“He said, ‘This is what we’re up against. This is the attitude that we’re facing. … This court is going to address the reality behind what the women are actually experiencing in the sex trade,’ ” recalled Mueller, a policy analyst at the Chicago Coalition for the Homeless.

“We’re talking human issues,” later remarked Biebel, a warm man who speaks un-jadedly of every person’s intrinsic dignity. “We’re talking about people who are prostitutes because they have drug problems, because they were abused as children. That’s a very real issue.”

Popular culture often paints a rosy picture of prostitution – think “Pretty Woman” and “Moulin Rouge” – but talk to any real street prostitute and you’re bound to hear a far different story. Women often fall into the industry not for glamour, but because of a series of life twists that sent them to the streets. They have often been molested, taught from an early age to disengage in their minds from what happens to their bodies; they are nearly always addicted to drugs; they are sometimes beholden to pimps who have, perhaps for the first time, made them feel loved.

These issues, experts and prostitutes agree, can make it nearly impossible to get out of prostitution. And the current criminal justice system is not providing an adequate escape ladder, Mueller argued. Even when women are processed through Cook County’s “Division 17,” a segment of the courts designed to serve women, they don’t seem to get the help they need.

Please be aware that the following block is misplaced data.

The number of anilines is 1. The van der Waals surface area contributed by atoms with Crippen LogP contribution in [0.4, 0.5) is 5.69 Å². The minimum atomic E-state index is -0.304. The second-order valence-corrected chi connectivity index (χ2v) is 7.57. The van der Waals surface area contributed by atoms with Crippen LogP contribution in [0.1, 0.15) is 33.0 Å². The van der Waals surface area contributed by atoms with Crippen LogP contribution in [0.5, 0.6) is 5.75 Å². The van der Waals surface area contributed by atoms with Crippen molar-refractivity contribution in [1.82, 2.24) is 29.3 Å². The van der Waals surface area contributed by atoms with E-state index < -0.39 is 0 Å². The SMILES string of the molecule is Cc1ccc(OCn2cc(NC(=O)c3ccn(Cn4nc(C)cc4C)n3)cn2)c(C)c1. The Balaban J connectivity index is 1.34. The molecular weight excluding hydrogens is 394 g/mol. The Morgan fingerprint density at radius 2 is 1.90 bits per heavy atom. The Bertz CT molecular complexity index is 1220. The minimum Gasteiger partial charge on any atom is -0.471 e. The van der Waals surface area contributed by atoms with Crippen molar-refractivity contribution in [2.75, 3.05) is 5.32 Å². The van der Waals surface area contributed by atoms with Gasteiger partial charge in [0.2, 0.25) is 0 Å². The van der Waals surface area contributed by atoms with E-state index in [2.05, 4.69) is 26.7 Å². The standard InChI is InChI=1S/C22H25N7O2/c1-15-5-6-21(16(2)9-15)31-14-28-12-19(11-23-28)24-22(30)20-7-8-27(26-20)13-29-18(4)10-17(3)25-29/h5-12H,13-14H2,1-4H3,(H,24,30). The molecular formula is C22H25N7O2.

“They’re processed in and out, no one is there to offer any help or provide any services,” Mueller said. "(And) what happens when they’re back in the community? They’re going to go right back to what they came from, because there’s not any infrastructure there to help support them.”

Organizers hope WINGS will help. The court, which began as a pilot program in January, brings together dozens of organizations to assemble a custom-made plan for each woman. After a four-month assessment period in jail, participants are released to treatment.

Still, there are serious challenges. For starters, there’s no outside funding for the court, so participating nonprofits will serve the women out of their own pockets.

Furthermore, plans call for the WINGS program to take around 18 months to complete – nine times longer than the average jail time served for the crime. While that time will mostly be spent living independently or in supportive housing – not in a jail cell – participation still demands a huge commitment.

A handful of prostitution courts have popped up across the country in recent years, seeing varying levels of success. In Dallas County, Texas, 111 women have been admitted into the county’s prostitution court, which began in June 2008. Only 16 have graduated.

Those numbers make more sense when you understand where these women are coming from, says Dallas County Judge Lena Levario. One of her participants grew up homeless in a Georgia forest. Another was a heroin addict at the age of 8.

But Biebel believes that, for the right women, WINGS will be a life-changer. He thinks back to a particular prostitute he judged years ago, who over the course of nine years was arrested 233 times.

Something happened with this woman, though: She got off heroin, and she never got arrested again. There are more women like her out there, he said, who deserve the same chance.

“They’re tired. They’re tired of living the lives they’ve lived, they’re tired of being estranged from their children, they’re tired when they look in the mirror, they’re tired of worrying about STDs,” Biebel said said. “And only when they’re tired are they willing to make a change.”